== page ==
Guatemala as a country
Guatemala is one of the major countries in Central America. The capital Guatemala City is the largest city in Central America and has the second largest population after Mexico. The Mayan civilization flourished in Guatemala in ancient times. More than 40% of the population is indigenous and more than twenty Mayan languages are spoken today. The country is home to many volcanoes and a natural environment that includes volcanic ash soil which produces excellent coffee. Many tourists visit Antigua, Guatemala, every year, attracted by the ruins of the Mayan civilization and the colorful streets of the city. However, Antigua lost many tourists after Covid-19 and the economic impact is immeasurable.
Guatemala was invaded by Spain around 1500 and became independent as the Republic of Guatemala around 1800. Foreign capital flowed into the country in the late 1800s and German economic power increased coffee production. There are still many farms and coffee companies run by German immigrants, but as German power waned, American companies monopolized authority over fruits and the large influence of the US was evident.
Coffee production in Guatemala
It is said that coffee was first brought to Guatemala in the 1700s. Jesuit missionaries brought in coffee trees for ornamental purposes. Guatemala’s main industries at the time were indigo and cochineal dyes made from cochineal dyes but the invention of synthetic dyes drastically reduced the demand for these products. The coffee industry then rose to become the largest industry in Guatemala. 90% of the exports in the 1880s from Guatemala were said to be coffee.
Japan is currently the second-largest importer of Guatemalan coffee in the world after the United States, accounting for 20% of total exports. Guatemalan coffee has such a special familiarity in Japan that Japan is an important exporting destination for Guatemala.
Poverty in Guatemala
Coffee production in Guatemala is as developed as in Costa Rica and Panama, and the owners of large estates that have been running for generations are often wealthy. They know the world’s specialty coffee markets inside and out. Some farms hold private auctions for their products. On the other hand, the poverty rate in Guatemala exceeds 50%; some sources put the rate even higher, over 70% in rural areas. For these seasonal workers who are included in these poverty statistics, working as a specialty coffee picker is a very lucrative job but there are many problems in the working environment.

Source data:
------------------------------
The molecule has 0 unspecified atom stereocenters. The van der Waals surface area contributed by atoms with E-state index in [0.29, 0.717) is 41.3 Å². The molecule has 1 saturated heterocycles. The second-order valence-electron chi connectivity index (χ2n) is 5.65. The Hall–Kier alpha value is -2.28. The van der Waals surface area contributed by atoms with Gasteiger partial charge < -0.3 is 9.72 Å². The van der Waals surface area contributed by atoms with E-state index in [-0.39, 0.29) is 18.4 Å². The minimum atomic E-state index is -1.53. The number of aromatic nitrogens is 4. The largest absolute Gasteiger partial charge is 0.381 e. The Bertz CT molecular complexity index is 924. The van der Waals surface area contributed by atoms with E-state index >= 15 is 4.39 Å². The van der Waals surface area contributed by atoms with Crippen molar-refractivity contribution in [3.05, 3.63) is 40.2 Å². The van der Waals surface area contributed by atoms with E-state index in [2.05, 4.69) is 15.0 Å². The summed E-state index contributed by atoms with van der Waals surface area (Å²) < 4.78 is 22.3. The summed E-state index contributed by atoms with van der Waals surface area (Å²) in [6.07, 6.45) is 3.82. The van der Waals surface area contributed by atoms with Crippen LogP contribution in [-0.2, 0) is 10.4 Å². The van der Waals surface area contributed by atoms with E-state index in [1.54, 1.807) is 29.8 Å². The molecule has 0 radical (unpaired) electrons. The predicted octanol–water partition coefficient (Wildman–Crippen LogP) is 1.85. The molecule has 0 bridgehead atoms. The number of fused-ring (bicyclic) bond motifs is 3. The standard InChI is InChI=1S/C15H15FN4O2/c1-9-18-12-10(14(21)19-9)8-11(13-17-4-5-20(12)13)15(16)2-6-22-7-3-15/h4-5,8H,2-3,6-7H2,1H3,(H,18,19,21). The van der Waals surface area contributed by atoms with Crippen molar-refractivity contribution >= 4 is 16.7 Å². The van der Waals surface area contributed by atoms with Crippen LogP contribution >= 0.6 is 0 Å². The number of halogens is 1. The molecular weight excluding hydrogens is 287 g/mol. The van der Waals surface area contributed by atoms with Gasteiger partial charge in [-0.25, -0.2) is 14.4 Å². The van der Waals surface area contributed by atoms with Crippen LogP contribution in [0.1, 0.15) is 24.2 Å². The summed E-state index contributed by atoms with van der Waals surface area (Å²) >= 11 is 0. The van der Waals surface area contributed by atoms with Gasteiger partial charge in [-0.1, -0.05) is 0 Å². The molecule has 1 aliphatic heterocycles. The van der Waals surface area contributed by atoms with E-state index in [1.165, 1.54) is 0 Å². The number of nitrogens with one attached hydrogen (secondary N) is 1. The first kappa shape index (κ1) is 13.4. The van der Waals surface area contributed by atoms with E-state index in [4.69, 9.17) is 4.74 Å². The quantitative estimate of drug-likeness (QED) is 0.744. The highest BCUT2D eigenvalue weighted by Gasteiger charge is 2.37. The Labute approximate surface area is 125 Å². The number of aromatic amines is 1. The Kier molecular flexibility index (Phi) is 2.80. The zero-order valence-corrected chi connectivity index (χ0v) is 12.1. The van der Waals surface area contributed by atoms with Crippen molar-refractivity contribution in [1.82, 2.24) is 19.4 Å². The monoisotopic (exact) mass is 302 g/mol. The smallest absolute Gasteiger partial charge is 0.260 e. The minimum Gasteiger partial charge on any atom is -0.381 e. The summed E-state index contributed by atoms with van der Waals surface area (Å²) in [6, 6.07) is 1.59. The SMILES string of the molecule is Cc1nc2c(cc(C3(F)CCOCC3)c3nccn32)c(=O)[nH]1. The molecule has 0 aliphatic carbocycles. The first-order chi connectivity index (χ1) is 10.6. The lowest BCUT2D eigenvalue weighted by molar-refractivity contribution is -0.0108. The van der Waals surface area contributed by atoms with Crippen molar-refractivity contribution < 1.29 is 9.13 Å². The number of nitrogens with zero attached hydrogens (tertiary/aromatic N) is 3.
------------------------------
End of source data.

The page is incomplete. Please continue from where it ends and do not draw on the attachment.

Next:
When I visited a large producer in Antigua, Guatemala, I saw an unforgettable scene. We were invited to a guesthouse owned by a producer and were treated to lunch. The house was furnished with colonial-style furniture and the lunch was served by several servants. After lunch we were taken to a coffee farm in a four-wheel-drive luxury car. There I saw many seasonal laborers working in the dust.
They were seasonal workers called pickers. They pick coffee cherries one by one by hand, sort, and pack only the ripe cherries into bags, and are paid according to the weight of the ripe cherries they pick. Since coffee is harvested only once a year, they leave the area after the coffee season is over and head to other locations to harvest other crops such as sugar cane. After I had been there for a while, I noticed there were children in the area. They were watching adults working nearby and running around the area. The area was located on a steep slope of a coffee farm and it was not safe for children to be around while large trucks were coming and going and dust was flying around. The children were laughing and smiling despite being covered in dust.
The producer sighed looking at the scene and said, “To improve the working environment, we first asked the pickers to leave their children with someone and come to work, but they didn’t agree with us by saying, ‘Are you going to separate our children from us?’ We then asked them to leave the children at a nursery and school that we set them up for them during working hours. They didn’t agree with this either saying that they were worried about leaving their children with strangers. Although we are all Guatemalans, we speak different languages and have different cultures, so it’s very difficult to communicate with them.”
Should seasonal workers be forced to agree to an environment that ensures the safety and education of their children? It is obvious that the education of children is key to escaping from poverty. However, it’s not desirable to ignore their culture which values families staying together. Building a school or making donations doesn’t necessarily improve the lives of the people working in coffee-producing areas. I had to face such a reality in Guatemala. The land, which is said to be popular coffee origins, has positives and negatives. By communicating directly with producers through direct trade, we can get closer to the truth about coffee origins. Only then will we have a chance to understand the root cause of social problems well and contribute to the solutions. These issues indeed are directly linked to the sustainability of coffee.